Local councils have warned that council tax rises in 2017/18, including changes to the social care precept, will not be enough to prevent further cuts in services.
Local authorities are able to raise council tax by up to 1.99% in 2017/18 to fund services without the need for a referendum with up to a further 3% for social care, but the Local Government Association (LGA) has warned this won’t be enough to cover a £2.6bn funding gap by 2020.
Lord Porter, LGA chairman, said: “Services supporting the most vulnerable people in our communities are at breaking point and many councils are increasingly unable to turn down the chance to raise desperately-needed money for social care and other local services next year.
“But extra council tax income will not bring in anywhere near enough money to alleviate the growing pressure on social care both now and in the future and the social care precept raises different amounts of money in different parts of the country.
“Without genuinely new additional government funding for social care, vulnerable people face an ever uncertain future where they might no longer receive the dignified care and support they deserve. This is not only worse for our loved ones but will also heap further pressure and wasted expense on the NHS.”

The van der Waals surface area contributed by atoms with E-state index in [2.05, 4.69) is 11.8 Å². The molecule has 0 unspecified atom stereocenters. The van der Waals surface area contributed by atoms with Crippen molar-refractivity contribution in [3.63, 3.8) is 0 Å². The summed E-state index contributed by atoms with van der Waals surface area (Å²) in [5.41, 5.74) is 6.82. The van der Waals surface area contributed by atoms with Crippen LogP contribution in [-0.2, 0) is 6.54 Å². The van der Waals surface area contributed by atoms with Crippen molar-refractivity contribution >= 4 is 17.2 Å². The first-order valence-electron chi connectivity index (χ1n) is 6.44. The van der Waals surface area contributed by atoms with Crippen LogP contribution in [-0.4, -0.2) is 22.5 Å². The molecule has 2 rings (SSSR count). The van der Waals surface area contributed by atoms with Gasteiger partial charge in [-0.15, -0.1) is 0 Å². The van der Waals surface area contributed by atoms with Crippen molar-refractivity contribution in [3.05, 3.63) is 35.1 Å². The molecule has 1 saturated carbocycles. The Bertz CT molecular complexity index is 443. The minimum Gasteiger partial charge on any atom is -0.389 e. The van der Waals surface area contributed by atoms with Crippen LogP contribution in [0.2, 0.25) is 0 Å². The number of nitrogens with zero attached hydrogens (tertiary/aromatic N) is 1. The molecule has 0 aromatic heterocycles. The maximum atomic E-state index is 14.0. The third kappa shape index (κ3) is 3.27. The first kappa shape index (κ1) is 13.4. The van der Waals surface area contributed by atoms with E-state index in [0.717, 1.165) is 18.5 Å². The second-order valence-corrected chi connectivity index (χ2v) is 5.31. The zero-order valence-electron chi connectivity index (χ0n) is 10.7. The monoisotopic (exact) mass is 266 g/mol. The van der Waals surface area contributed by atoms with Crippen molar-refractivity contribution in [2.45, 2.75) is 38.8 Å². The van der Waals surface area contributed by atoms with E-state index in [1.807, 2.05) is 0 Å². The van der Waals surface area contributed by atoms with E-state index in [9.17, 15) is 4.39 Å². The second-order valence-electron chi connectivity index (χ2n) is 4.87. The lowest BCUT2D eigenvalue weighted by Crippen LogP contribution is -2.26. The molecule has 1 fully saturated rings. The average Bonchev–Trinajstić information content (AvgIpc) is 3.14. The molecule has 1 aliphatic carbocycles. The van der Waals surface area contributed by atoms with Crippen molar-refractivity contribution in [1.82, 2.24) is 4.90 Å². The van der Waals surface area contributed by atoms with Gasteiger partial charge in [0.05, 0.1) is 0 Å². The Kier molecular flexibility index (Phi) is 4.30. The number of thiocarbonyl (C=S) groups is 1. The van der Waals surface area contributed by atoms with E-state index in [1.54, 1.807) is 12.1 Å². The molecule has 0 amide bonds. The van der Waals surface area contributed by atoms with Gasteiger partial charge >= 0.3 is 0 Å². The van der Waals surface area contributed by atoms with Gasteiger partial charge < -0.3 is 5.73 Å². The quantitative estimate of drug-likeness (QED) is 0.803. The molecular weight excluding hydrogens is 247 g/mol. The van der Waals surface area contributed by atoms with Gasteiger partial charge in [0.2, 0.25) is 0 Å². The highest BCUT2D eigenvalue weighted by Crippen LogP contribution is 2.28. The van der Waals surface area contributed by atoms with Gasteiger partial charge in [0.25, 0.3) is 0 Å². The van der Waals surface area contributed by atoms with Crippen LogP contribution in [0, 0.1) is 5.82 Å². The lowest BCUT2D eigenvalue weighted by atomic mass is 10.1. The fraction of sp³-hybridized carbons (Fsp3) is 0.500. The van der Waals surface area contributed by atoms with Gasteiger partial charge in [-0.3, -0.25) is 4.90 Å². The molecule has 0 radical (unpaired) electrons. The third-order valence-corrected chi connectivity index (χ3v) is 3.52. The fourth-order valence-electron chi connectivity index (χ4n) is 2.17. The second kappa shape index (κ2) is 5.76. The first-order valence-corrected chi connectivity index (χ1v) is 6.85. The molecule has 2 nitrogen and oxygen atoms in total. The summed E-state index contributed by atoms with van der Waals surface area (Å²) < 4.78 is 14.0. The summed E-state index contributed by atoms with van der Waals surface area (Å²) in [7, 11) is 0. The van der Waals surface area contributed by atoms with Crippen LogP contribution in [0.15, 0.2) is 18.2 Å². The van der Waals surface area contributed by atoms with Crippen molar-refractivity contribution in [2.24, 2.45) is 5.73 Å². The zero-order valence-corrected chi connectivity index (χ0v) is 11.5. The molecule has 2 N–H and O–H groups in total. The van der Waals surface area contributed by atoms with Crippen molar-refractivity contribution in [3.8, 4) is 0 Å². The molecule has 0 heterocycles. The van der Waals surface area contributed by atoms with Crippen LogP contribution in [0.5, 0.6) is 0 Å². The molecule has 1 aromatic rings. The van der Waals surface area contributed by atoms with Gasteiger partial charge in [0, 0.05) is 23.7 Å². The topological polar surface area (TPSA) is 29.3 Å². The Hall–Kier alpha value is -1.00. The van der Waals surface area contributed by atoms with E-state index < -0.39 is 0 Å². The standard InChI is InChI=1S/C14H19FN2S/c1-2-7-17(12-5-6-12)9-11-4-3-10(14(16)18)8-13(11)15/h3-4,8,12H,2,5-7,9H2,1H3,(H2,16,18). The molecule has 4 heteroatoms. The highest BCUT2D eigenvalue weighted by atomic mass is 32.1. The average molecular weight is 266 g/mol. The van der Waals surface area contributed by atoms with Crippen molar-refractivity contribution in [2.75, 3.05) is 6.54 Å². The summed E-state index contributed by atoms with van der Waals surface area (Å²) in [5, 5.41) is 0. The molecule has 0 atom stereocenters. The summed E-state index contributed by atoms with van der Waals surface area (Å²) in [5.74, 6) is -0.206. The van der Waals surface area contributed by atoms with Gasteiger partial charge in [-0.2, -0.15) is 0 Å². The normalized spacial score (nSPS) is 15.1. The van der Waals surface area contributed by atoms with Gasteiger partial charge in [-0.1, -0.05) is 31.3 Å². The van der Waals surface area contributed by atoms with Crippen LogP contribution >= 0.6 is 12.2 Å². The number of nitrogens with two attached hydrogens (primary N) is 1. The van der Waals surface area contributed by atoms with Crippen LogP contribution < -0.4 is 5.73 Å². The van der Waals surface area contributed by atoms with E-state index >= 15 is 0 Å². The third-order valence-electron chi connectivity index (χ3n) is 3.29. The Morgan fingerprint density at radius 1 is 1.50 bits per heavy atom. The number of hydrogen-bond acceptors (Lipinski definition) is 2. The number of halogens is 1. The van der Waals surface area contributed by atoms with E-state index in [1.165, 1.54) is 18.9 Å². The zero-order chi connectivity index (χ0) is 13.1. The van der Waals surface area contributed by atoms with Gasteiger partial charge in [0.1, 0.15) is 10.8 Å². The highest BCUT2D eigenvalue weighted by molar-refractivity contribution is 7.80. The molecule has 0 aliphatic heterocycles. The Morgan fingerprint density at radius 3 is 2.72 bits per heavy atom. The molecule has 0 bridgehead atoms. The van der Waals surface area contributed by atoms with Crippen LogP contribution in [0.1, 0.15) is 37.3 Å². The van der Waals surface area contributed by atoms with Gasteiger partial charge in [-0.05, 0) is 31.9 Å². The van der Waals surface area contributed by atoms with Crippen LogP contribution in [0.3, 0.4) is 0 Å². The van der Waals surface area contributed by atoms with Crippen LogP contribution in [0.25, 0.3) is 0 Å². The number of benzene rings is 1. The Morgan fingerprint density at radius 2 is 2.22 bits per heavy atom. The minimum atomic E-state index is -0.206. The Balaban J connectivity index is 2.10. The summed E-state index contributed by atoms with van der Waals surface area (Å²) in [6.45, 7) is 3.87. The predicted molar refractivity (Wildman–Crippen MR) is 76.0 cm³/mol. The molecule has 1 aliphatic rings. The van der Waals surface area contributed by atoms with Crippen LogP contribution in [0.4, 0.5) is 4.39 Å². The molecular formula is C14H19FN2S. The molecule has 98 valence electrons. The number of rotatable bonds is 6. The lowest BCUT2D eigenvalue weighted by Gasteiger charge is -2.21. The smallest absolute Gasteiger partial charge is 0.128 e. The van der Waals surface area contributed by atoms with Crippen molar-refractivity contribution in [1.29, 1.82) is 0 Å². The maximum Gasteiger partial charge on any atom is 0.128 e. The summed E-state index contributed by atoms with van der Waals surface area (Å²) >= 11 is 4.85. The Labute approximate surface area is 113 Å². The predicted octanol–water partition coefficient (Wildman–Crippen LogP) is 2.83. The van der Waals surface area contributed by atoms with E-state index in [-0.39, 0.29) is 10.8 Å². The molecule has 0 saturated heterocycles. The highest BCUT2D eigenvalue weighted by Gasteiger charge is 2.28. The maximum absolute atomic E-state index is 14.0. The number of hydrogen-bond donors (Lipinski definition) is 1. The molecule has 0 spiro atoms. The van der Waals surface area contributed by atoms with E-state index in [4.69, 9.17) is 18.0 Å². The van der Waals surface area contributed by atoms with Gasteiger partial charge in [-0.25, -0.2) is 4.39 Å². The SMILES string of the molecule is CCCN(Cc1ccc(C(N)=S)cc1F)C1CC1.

The LGA said 147 of England’s 151 social care authorities were considering or had approved the social care precept in 2017/18, raising £543m for services but warned this will be swallowed by up to £600m to cover the cost of the National Living Wage.
In addition, 108 councils (72%) are considering or introducing a 3% social care precept council tax with 39 (25%) considering or introducing a 2% rise.
The LGA warned councils will have to divert funding from other services to pay for social and urged the government to use the final the Local Government Finance Settlement this month to provide more money.